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SN65HVD11: about SN65HVD11D A/B port shorted current

Part Number: SN65HVD11

hi dear supporting team,

as for SN65HVD11D, because it is at the brd edge which interface to external, if in lightening stroke,  suppose the A/B prot pin is shorted to GND,  could we gurantee the shorted current to GND be smaller than 50mA over whole temp range? if it is exceed 50mA,  is there any internal protection that could shut it off, and when the shorted case is passed, then it could recovered itself?  tks a lot!

  • Hi Vera,

    When there is a short-circuit on the A or B line, the device limits the output current to +/- 250 mA (see the IOS specification in the datasheet). This condition results in high power dissipation within the IC as well, and the heating produced by this is typically enough to trigger the device's internal over-temperature protection circuit, which would then disable the outputs until the device cools off. You may observe the device cycling on and off in this case as the thermal shutdown is reached, device is disabled, device cools off, re-enables outputs, and then heats up again.

    In both cases (output current limited only by IOS protection or outputs shut off due to thermal protection) the device will recover automatically once the short-circuit condition is removed.

  • hi Max,

    thank you for your answer!

    so double check with you: they have thunder preventer on brd,  when it works, it will cause HVD11D output shorted to GND.  in case that after the thunder, the thunder preventer keep conducting and recover the circuit,  they will request that after the thunder, HVD11 provide smaller than 50mA current..then the circuit will recover.  so since after we provide +/-250mA and then will shut off automatically, then the current to the thunder preventer will be less than 50mA,  then it will stop conducting, and in the mean time, it could also protect SN65HVD11D, right?  tks!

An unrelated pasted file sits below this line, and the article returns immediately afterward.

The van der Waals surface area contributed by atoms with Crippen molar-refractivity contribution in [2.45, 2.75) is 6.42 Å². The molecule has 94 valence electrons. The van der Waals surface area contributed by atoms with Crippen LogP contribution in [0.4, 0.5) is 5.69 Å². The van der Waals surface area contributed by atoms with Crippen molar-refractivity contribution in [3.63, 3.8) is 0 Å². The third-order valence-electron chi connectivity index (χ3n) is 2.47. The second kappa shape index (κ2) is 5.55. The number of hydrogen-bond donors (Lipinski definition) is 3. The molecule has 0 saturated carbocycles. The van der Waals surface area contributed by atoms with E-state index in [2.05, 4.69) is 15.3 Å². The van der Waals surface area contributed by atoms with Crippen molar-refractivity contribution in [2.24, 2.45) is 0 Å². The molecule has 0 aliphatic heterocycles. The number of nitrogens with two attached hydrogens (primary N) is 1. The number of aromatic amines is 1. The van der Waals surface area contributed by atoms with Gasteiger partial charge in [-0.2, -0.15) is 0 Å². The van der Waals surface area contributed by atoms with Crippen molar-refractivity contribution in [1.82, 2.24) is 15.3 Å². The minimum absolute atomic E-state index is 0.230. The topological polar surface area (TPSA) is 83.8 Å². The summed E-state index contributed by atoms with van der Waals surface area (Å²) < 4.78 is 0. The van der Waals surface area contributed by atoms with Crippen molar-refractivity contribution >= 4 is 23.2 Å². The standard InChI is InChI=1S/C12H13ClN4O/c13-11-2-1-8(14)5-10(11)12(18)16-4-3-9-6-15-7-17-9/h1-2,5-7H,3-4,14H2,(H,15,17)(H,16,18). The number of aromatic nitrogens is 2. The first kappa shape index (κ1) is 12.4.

• Vera,

    I just noticed that I responded to you previously via email but not through the e2e forum. For the benefit of future forum users, my response is below.

    Best regards,


    Yes, I would expect it to work this way in most cases. It probably isn’t a good idea to rely solely on thermal shutdown, though, since there may be some cases (e.g., operating at colder ambient temperatures) where the shorting condition does not cause enough heating of the IC to trigger shutdown. It would be better if the <50 mA current condition could be forced either by toggling the DE line (to shut off the driver circuit) or the D line (to drive the opposite state). Most RS-485 applications will do this regularly (it wouldn’t make sense to constantly drive a single logic state), but you could check to make sure that the toggling that occurs during normal operation is enough to reset the thunder preventer – it may have some minimum time for the current to be low enough before it fully resets.
  • Thank you Max!